Bring It On, and On, and On

This essay originally appeared on Reason.com on August 22, 2005
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President George W. Bush has launched a campaign to shore up flaggingsupport for the occupation of Iraq. "Our troops," he intoned in his weeklyradio address Saturday, are fighting "to protect their fellow Americans from a savageenemy." Indeed, he added, "if we do not confront these evil men abroad, wewill have to face them one day in our own cities and streets." Thiscontinues a theme he laid out in Fort Bragg recently: "We fight today because terrorists want to attack our country andkill our citizens, and Iraq is where they are making their stand."

Unfortunately, the dual attacks in London last month clearly showed that theIraq war has not reduced the terrorist threat.

Too many Americans and Iraqis already have died based on false claims aboutSaddam Hussein's supposed possession of WMDs and connection to 9/11. No oneshould die now under the illusion that we are fighting terrorists in Baghdadand Fallujah instead of New York and London.

Terrorists who kill and maim should themselves be killed orcaptured—whether they are operating in London, Baghdad, or New York.Which is why the administration's initial response to 9/11—targetingal-Qaeda and overthrowing the Taliban in Afghanistan—was entirelyappropriate.

But battling terrorism should not mean fighting blind or basing policy ondelusions. In general, terrorism is a violent tool in a political struggle,where one side is overmatched in conventional terms. Robert Pape, author ofthe new book, Dying to Win, reviewed 315 suicide bombing attacks between 1983 and2003 and found that virtually all of them had "a specific secular andstrategic goal: to compel democracies to withdraw military forces from theterrorists' national homeland."

There are undoubtedly jihadists who simply hate America and its freedoms. Afew others might have wild ideas about reestablishing Islamic glory overWestern lands. But the evidence suggests that most of the antagonism springs from hatred of U.S. (andallied) government policies.

For instance, before the London bombings a British intelligence assessmentleaked to the press found that "events in Iraq are continuing to act asmotivation and a focus of a range of terrorist-related activity." In a new report Britain's Chatham Houseobserves that Iraq has given "a boost to the al-Qaeda network's propaganda,recruitment and fundraising."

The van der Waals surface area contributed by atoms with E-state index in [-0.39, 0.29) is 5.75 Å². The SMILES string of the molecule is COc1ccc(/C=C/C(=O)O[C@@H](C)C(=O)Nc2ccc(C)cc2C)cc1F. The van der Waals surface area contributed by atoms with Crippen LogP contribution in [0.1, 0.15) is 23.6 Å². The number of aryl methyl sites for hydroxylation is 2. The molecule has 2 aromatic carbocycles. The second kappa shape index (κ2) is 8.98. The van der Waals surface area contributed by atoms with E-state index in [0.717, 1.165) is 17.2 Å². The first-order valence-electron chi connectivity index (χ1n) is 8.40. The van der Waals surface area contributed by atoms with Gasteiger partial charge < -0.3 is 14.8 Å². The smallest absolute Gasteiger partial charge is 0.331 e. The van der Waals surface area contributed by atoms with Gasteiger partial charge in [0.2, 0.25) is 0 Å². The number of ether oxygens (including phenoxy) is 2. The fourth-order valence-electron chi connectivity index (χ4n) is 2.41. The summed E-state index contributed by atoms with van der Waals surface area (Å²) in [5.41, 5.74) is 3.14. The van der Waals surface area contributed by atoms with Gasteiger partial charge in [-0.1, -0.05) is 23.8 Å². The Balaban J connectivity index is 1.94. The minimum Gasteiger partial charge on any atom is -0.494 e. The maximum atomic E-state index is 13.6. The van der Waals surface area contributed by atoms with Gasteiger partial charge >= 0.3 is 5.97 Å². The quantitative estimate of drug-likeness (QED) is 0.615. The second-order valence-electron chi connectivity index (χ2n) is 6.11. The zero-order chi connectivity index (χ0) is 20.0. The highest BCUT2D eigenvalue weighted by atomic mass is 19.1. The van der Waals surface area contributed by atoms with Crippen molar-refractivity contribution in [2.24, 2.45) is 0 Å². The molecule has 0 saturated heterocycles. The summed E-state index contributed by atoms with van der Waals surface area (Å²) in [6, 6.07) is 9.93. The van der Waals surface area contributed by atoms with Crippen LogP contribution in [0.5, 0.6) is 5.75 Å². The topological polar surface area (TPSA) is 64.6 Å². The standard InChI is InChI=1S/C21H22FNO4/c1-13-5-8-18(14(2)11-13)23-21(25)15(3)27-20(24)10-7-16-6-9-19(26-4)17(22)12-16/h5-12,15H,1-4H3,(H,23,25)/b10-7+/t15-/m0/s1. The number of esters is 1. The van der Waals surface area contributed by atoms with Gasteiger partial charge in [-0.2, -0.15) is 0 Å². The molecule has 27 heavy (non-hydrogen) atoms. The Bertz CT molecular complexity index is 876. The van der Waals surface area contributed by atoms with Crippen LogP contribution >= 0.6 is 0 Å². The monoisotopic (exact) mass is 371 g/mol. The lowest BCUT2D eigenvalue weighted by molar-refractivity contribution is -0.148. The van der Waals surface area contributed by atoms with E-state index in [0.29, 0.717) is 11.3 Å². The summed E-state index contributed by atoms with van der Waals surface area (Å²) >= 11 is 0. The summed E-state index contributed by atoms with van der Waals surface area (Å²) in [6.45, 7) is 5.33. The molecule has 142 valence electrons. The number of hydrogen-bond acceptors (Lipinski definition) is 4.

The Israeli Global Research in International Affairs Center reported earlierthis year that Iraq "has turned into a magnet for jihadi volunteers." Butnot established terrorists. Rather,explained reportauthor Reuven Paz, "the vast majority of Arabs killed in Iraq have never taken part in anyterrorist activity prior to their arrival in Iraq."

Larry Johnson, who served with both the CIA and the State Department'scounterterrorism office, observes, "You now in Iraq have a recruitingground in which jihadists, people who previously were not willing to go outand embrace the vision of bin Laden" are "now aligning themselves withelements that have declared allegiance to him."

The British government recently compiled an extensive report entitled "YoungMuslims and Extremism," warning that British-U.S. policies are alienating many Muslims who see them"as having been acts against Islam." Analysts informed the prime ministerthat the Iraq war is acting as a "recruiting sergeant" for extremism.

"The battle experience that jihadists gain in Iraq," Paz adds, "supplies theIslamist adherents of the Global Jihad culture with a wealth of first-handfield experience." Larry Johnson worries that Iraqi insurgents are learninghow to build bombs and run military operations.

Even more menacingly, after being trained in the ways of urban warfare,these terrorists are "bleeding out" around the world. Germany's DerSpiegel magazine reports that scores of Muslim extremists have returned to Europe from Iraq, and all"are equipped with fresh combat experience and filled with ideologicalindoctrination. It is these men who are considered particularly dangerous."

The ideology these men absorb is heavily colored by U.S. and Britishpolicies. Al-Qaeda's number two, Ayman Zawahiri, recently denounced"aggression against Muslims," ranging from war to support for corruptregimes. Osama bin Laden's earlier phrasing was: "If you bomb our cities,we will bomb yours." Although condemning the London attacks, Hamas leaderMahmoud al-Zahar contended that Muslims have suffered "too much from theAmerican aggression."

The point is not that their assessments are accurate or U.S. policies areunjustified. Nor should London and Washington precipitously retreat fromIraq and allow terrorist acts to determine national policy. Butpolicymakers must recognize that intervention—particularly the prolonged intervention being planned for Iraq—vastly expands the pool of people willing tolisten to, and follow, terrorist demagogues.

Observes Robert Pape: "Since suicide terrorism is mainly aresponseto foreign occupation and not Islamic fundamentalism, the use of heavy military force to transformMuslim societies over there, if you would, is only likely to increase thenumber of suicide terrorists coming at us... Suicide terrorism is not asupply-limited phenomenon where there are just a few hundred around theworld willing to do it because they are religious fanatics. It is ademand-driven phenomenon."

The Iraq conflict has become a killing field. But not as war supportersexpected. It is providing an opportunity for extremists to kill U.S. troopswhile learning skills that may eventually be employed in Western lands.Whatever the Iraq conflict is accomplishing, it is not making us safer from terrorism. Either President Bush should stopclaiming this or we should stop listening to him.